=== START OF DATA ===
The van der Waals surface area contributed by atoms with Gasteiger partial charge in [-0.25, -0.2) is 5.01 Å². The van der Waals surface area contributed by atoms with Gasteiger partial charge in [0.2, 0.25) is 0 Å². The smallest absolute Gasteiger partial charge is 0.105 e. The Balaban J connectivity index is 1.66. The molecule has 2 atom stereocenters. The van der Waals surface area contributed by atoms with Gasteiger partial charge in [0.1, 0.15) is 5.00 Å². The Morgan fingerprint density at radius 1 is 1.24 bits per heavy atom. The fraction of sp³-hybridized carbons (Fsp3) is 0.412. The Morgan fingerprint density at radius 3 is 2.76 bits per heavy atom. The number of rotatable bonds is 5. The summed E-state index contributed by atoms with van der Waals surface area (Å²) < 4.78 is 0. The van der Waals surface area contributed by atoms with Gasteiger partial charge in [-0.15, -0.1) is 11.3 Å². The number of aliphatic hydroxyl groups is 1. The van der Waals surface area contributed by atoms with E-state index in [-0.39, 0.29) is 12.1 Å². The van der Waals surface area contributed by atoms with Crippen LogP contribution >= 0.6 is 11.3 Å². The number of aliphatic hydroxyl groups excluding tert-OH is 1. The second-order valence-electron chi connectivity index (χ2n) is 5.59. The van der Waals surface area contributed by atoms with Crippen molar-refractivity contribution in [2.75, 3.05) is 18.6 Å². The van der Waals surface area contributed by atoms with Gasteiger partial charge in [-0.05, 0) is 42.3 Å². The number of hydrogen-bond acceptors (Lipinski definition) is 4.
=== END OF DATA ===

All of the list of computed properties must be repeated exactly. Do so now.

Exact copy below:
The van der Waals surface area contributed by atoms with Gasteiger partial charge in [-0.25, -0.2) is 5.01 Å². The van der Waals surface area contributed by atoms with Gasteiger partial charge in [0.2, 0.25) is 0 Å². The smallest absolute Gasteiger partial charge is 0.105 e. The Balaban J connectivity index is 1.66. The molecule has 2 atom stereocenters. The van der Waals surface area contributed by atoms with Gasteiger partial charge in [0.1, 0.15) is 5.00 Å². The Morgan fingerprint density at radius 1 is 1.24 bits per heavy atom. The fraction of sp³-hybridized carbons (Fsp3) is 0.412. The Morgan fingerprint density at radius 3 is 2.76 bits per heavy atom. The number of rotatable bonds is 5. The summed E-state index contributed by atoms with van der Waals surface area (Å²) < 4.78 is 0. The van der Waals surface area contributed by atoms with Gasteiger partial charge in [-0.15, -0.1) is 11.3 Å². The number of aliphatic hydroxyl groups is 1. The van der Waals surface area contributed by atoms with E-state index in [-0.39, 0.29) is 12.1 Å². The van der Waals surface area contributed by atoms with Crippen LogP contribution >= 0.6 is 11.3 Å². The number of aliphatic hydroxyl groups excluding tert-OH is 1. The second-order valence-electron chi connectivity index (χ2n) is 5.59. The van der Waals surface area contributed by atoms with Crippen molar-refractivity contribution in [2.75, 3.05) is 18.6 Å². The van der Waals surface area contributed by atoms with Gasteiger partial charge in [-0.05, 0) is 42.3 Å². The number of hydrogen-bond acceptors (Lipinski definition) is 4.